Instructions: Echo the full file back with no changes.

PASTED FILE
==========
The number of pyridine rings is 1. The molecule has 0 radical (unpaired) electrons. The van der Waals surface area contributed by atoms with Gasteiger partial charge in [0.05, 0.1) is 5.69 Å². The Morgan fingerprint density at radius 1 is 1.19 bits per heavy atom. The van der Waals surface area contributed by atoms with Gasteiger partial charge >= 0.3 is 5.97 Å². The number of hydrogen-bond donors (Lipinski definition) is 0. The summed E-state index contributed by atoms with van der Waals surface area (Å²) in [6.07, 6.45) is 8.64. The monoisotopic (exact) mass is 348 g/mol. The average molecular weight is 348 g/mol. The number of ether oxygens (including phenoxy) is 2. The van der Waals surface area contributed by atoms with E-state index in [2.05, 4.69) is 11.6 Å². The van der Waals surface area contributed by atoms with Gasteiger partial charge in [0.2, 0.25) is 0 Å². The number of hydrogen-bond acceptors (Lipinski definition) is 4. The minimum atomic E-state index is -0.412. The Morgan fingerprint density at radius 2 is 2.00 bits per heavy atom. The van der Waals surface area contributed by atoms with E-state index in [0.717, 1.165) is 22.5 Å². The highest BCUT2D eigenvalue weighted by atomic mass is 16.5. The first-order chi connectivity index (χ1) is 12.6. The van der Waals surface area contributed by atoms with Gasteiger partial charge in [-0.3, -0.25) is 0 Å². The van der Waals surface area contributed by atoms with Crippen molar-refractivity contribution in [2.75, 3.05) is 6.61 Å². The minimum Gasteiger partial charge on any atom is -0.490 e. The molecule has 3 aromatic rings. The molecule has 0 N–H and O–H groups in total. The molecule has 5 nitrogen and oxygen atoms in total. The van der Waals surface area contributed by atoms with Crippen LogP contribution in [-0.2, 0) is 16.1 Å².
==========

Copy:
The number of pyridine rings is 1. The molecule has 0 radical (unpaired) electrons. The van der Waals surface area contributed by atoms with Gasteiger partial charge in [0.05, 0.1) is 5.69 Å². The Morgan fingerprint density at radius 1 is 1.19 bits per heavy atom. The van der Waals surface area contributed by atoms with Gasteiger partial charge >= 0.3 is 5.97 Å². The number of hydrogen-bond donors (Lipinski definition) is 0. The summed E-state index contributed by atoms with van der Waals surface area (Å²) in [6.07, 6.45) is 8.64. The monoisotopic (exact) mass is 348 g/mol. The average molecular weight is 348 g/mol. The number of ether oxygens (including phenoxy) is 2. The van der Waals surface area contributed by atoms with E-state index in [2.05, 4.69) is 11.6 Å². The van der Waals surface area contributed by atoms with Gasteiger partial charge in [0.2, 0.25) is 0 Å². The number of hydrogen-bond acceptors (Lipinski definition) is 4. The minimum atomic E-state index is -0.412. The Morgan fingerprint density at radius 2 is 2.00 bits per heavy atom. The van der Waals surface area contributed by atoms with E-state index in [0.717, 1.165) is 22.5 Å². The highest BCUT2D eigenvalue weighted by atomic mass is 16.5. The first-order chi connectivity index (χ1) is 12.6. The van der Waals surface area contributed by atoms with Gasteiger partial charge in [-0.3, -0.25) is 0 Å². The van der Waals surface area contributed by atoms with Crippen molar-refractivity contribution in [2.75, 3.05) is 6.61 Å². The minimum Gasteiger partial charge on any atom is -0.490 e. The molecule has 3 aromatic rings. The molecule has 0 N–H and O–H groups in total. The molecule has 5 nitrogen and oxygen atoms in total. The van der Waals surface area contributed by atoms with Crippen LogP contribution in [-0.2, 0) is 16.1 Å².